But mom, itâ€™s so specialâ€¦
So, just want toÂ update you on how my sales for Kidsport charity have gone.Â I have sold a few things ($30 so far) but I have lots left and way more yet to put up so keep checking my list for new items at http://kidsportcharity.usedvictoria.com/
On to other things.Â Yesterday a good friend of mine gave me a bag of hand-me-downs from her daughter to mine.Â We love hand-me-downs in our house.Â My kids don’t care whether the ‘new’Â dress comes with a tag onÂ it orÂ if it was worn by someone else first – it’s new to them.Â So whileÂ bag of used clothes causes great excitement in our house, my friend who gave me the clothes has to sneak them out of hers for fear of her little one seeing what’s being given away.Â It got me thinking about how and why children hold on to their things with such fervor.Â Why does the broken spider ringÂ found under the tire ofÂ my neighbour’s carÂ while trick or treating in 2007 mean so much whenÂ I say it’s timeÂ to throw it out?Â I got my kids involved in selling their own thingsÂ last week, withÂ some success.Â But at one point when IÂ suggested to myÂ 7 year-old that she sell her Groovy Girls thatÂ she doesn’t play with anymoreÂ she respondedÂ ”but my friend Ellie would be really upset if they weren’t here when she comes to play”.Â Â True.Â Ellie does like them and I had no response for that one.Â I need to prepare better for these conversations in the future.Â
So for all of you who need toÂ get rid of some of the things your kids collect over the years, I’ve come up with a few strategies that work most of the time.
- Purge their things whenÂ the kids aren’t around.Â This worked well when the girls were young and unable to keep their own things organized and I never got rid of anything of value – sentimental or otherwise.Â Â If you feel a little guilty about this approach, don’tÂ get rid of theÂ toysÂ immediately.Â Put everything in a box and store it away for a while.Â If you’re child does not ask after any of theÂ toysÂ for a period of time (likeÂ 1 mth, 6 mths or whatever you’re comfortable with) then you can be pretty certain that you didn’t take anything noteworthy and you can feel safe about donating or selling it.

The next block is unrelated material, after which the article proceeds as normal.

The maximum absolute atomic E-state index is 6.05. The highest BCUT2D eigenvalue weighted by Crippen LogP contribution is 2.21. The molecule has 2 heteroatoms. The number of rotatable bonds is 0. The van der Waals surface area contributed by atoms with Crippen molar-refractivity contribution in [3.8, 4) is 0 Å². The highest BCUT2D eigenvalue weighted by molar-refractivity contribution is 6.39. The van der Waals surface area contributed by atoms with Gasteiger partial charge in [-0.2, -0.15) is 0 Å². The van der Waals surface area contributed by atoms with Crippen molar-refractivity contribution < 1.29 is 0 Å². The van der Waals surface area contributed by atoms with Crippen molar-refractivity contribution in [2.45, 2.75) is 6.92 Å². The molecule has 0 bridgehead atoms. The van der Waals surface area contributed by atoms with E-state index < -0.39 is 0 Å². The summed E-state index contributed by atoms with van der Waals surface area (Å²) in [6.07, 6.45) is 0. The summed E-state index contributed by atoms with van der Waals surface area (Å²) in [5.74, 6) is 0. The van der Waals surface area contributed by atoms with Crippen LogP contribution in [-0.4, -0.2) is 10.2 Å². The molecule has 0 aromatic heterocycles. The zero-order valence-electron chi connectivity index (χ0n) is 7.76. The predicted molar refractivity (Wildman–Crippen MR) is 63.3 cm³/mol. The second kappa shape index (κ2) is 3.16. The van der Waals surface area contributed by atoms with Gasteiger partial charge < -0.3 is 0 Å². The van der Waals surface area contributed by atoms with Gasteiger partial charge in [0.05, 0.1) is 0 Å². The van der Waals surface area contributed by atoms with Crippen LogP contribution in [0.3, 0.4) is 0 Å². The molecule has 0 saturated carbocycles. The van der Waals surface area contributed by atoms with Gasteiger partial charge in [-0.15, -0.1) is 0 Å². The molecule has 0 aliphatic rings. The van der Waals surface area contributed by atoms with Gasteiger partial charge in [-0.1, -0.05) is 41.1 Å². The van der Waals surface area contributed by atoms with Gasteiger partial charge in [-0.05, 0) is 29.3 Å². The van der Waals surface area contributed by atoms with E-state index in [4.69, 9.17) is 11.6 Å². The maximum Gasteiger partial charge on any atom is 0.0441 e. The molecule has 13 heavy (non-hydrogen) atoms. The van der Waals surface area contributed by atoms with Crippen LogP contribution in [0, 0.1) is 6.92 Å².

- Or involve them in the process and sell the items either on-line or have a garage sale.Â My kids were THRILLED with the idea of making money at a garage sale.Â We jumped in on a neighbour’sÂ sale this summer and the kids sold lots of stuff.Â Â I’m sure that a few people ended up buying crap they didn’t need just because 2 cute kids convinced them they needed it.Â Â You can evenÂ add incentive that money earned from selling old stuff can go towards something special – just make sure that you don’t end up with more than you got rid of!
- If you have tried everything and find yourself miredÂ in the “but it’s so special” debate, remind your kids that some children don’t have everything they want and that donating toys and clothes to charity shops is a good thing…it’s a good thing for adults too.Â Lots of people insist on keeping things for sentimental reasons.Â Â But just becauseÂ that boombox that’s as big as a gas powered generator was a gift from thatÂ dreamy lifeguard youÂ were madly in love withÂ in the third semester of third year, that’s not a good enough reason to keep it stashedÂ in the garageÂ for 15 years.Â Â Someone withÂ a vintage collection of cassette tapes could actually use it.Â It’s more valuable being used than simply being kept.Â
It is sad when kids move on and stop playing with the teddy bears and playmobile sets.Â Â It’s especially hard to pass on things that were presents, but kids grow up and change and find new interests.Â Â Â Â I do have to admit that IÂ have aÂ couple boxes stored away thatÂ areÂ filled with the girls’ special things -Â a few outfits worn when they were infants, souvenirs from abroad, gifts from grandparentsÂ and now deceased great grandparents.Â Â I figure I’m allowed to keep a few things, but I had to get rid of that boombox to make room.
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